Chicken liver pâté crostini

Chicken liver pâté crostini

Crostini di fegatini

20 crostini
Lauren Bamford

Also known as crostini toscani or crostini neri (‘black crostini’), this dish is the definitive Tuscan antipasto. Rustic, tasty, cheap and sensible, these crostini are a constant on the menu of every trattoria in Florence, not to mention the kitchen tables at every special occasion, whether it’s Easter, a birthday, Christmas or any family gathering in a Tuscan home.

Naturally, there are as many recipes for crostini di fegatini as there are cooks in Tuscany, with a few tweaks here and there. Usually, salted anchovies, capers or both are present – they provide that trademark Tuscan saltiness. Some like it smooth and some like it chunky, some go halfway. Red wine, stock or simply water can be used to cook the livers instead of the vin santo (the preference of Marco’s nonna). And some like to add a few walnuts – a chef friend in Florence once told me it helps lend the pâté a nice, dark colour.

While these crostini are relatively simple in terms of presentation, for a classic Tuscan antipasto, serve these together with a platter of salumi, such as paper-thin slices of prosciutto and fennel seed-studded finocchiona, and wedges of pecorino cheese.


Quantity Ingredient
1 baguette
1 medium onion, finely chopped
1 tablespoon extra-virgin olive oil
2 tablespoons butter
5 capers, rinsed and patted dry
2 anchovy fillets, drained of oil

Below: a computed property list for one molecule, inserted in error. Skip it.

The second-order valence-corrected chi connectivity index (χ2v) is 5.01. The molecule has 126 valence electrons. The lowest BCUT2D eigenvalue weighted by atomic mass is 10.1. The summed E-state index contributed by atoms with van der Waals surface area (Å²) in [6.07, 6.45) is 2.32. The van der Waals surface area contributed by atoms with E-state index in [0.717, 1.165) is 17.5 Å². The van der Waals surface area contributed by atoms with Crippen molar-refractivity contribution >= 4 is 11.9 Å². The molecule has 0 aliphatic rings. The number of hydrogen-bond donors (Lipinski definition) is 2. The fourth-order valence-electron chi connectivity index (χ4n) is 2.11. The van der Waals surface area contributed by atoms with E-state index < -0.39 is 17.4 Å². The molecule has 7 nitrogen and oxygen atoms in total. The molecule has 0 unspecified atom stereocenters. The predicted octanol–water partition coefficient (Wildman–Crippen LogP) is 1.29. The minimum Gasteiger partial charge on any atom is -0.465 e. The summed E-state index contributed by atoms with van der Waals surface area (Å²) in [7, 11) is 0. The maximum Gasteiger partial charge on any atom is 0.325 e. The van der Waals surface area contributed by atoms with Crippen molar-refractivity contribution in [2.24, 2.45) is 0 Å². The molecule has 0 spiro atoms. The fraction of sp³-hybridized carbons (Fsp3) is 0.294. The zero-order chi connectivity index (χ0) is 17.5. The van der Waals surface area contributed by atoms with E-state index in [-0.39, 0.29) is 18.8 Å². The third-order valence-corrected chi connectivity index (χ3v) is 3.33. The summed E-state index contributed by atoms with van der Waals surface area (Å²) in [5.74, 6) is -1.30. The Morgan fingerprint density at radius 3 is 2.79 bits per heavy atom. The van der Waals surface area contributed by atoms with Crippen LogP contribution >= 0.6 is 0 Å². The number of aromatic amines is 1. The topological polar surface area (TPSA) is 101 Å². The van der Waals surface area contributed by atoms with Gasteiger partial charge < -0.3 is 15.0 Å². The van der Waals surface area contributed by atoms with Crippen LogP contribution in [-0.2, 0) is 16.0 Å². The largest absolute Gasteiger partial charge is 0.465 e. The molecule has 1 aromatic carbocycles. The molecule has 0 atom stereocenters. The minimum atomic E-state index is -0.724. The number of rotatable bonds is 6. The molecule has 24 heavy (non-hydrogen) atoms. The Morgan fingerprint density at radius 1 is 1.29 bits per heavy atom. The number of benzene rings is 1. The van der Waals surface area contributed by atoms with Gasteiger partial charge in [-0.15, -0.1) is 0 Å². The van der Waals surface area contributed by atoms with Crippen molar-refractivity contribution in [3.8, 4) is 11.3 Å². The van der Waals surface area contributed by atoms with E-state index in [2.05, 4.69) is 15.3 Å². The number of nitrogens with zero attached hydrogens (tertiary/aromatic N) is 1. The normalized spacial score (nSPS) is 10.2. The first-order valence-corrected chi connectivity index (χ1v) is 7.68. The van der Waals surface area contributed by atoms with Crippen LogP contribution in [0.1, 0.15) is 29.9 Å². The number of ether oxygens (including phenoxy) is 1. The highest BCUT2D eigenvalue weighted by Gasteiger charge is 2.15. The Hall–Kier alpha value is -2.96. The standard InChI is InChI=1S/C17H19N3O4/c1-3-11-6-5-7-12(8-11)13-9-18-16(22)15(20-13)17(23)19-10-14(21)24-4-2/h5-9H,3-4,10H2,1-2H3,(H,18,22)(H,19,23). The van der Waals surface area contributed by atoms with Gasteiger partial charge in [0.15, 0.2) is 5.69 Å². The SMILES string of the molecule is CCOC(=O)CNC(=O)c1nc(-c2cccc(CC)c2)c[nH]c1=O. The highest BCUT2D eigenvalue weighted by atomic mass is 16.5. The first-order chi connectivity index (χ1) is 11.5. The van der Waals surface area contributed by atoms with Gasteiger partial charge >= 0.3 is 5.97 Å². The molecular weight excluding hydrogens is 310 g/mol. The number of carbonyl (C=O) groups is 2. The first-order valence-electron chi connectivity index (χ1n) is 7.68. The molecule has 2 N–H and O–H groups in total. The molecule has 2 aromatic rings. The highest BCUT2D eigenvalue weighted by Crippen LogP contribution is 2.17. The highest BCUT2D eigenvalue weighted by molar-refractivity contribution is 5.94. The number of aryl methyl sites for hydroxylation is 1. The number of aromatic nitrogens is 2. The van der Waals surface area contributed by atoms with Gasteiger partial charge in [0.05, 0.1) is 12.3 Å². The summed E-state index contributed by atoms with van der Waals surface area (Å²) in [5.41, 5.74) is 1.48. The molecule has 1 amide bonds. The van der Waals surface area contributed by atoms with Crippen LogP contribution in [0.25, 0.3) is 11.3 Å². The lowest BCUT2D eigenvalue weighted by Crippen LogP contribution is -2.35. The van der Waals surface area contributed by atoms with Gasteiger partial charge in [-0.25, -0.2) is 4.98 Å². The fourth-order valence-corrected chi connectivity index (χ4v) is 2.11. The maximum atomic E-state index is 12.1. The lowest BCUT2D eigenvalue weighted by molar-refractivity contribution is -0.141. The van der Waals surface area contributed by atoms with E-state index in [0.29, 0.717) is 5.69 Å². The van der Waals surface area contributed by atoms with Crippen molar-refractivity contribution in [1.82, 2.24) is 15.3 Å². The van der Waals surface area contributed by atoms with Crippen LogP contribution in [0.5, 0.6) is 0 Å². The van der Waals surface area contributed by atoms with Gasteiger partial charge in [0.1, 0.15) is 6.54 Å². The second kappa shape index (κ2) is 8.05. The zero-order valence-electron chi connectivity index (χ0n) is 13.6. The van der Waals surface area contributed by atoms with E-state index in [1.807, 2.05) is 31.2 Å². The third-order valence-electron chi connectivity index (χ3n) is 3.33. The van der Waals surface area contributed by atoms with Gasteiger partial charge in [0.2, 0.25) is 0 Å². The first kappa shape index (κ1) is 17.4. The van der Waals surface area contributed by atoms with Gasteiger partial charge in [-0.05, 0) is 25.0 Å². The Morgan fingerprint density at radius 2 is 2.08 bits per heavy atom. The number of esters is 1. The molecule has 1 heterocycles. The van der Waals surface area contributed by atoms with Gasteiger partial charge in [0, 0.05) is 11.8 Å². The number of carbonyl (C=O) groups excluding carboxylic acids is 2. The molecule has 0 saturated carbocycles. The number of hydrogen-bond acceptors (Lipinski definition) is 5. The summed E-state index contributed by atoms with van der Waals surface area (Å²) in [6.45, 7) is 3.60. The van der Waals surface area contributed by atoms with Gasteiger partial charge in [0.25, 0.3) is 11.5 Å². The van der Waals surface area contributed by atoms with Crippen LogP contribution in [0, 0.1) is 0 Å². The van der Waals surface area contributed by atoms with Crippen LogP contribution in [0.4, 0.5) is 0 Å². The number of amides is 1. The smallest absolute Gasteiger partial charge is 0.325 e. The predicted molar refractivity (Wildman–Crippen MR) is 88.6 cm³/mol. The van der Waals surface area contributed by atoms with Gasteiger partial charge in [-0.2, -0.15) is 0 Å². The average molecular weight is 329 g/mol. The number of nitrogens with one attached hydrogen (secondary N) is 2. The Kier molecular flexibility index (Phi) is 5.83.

500g chicken livers
100ml vin santo, (or Marsala)
2-3 walnuts, optional


  1. Preheat the oven to 140°C.
  2. Slice the baguette into 1 cm thick rounds and dry out in the oven for about 5 minutes before turning them over for another 5 minutes. The bread should be dry to the touch, but not browned. Set aside.
  3. In a wide frying pan, cook the onion gently over low heat in olive oil and 1 tablespoon of the butter until soft and translucent, about 10 minutes. Add the capers and anchovies and continue to cook gently for a few minutes until the anchovies melt down.
  4. Add the chicken livers and cook until browned on all sides, then add the vin santo and the walnuts, if using. Cook on low, uncovered, for about 30 minutes, adding water if necessary to keep the mixture moist. Season with salt and pepper and add the rest of the butter and let it melt.
  5. Transfer the hot mixture to a food processor or blender and blend until mostly smooth (or all smooth, if you prefer).
  6. Place heaped tablespoons of pâté onto the bread rounds and serve warm, if possible, or at room temperature. Alternatively, serve the warm pâté in a ceramic bowl with the bread rounds next to it and let guests help themselves.
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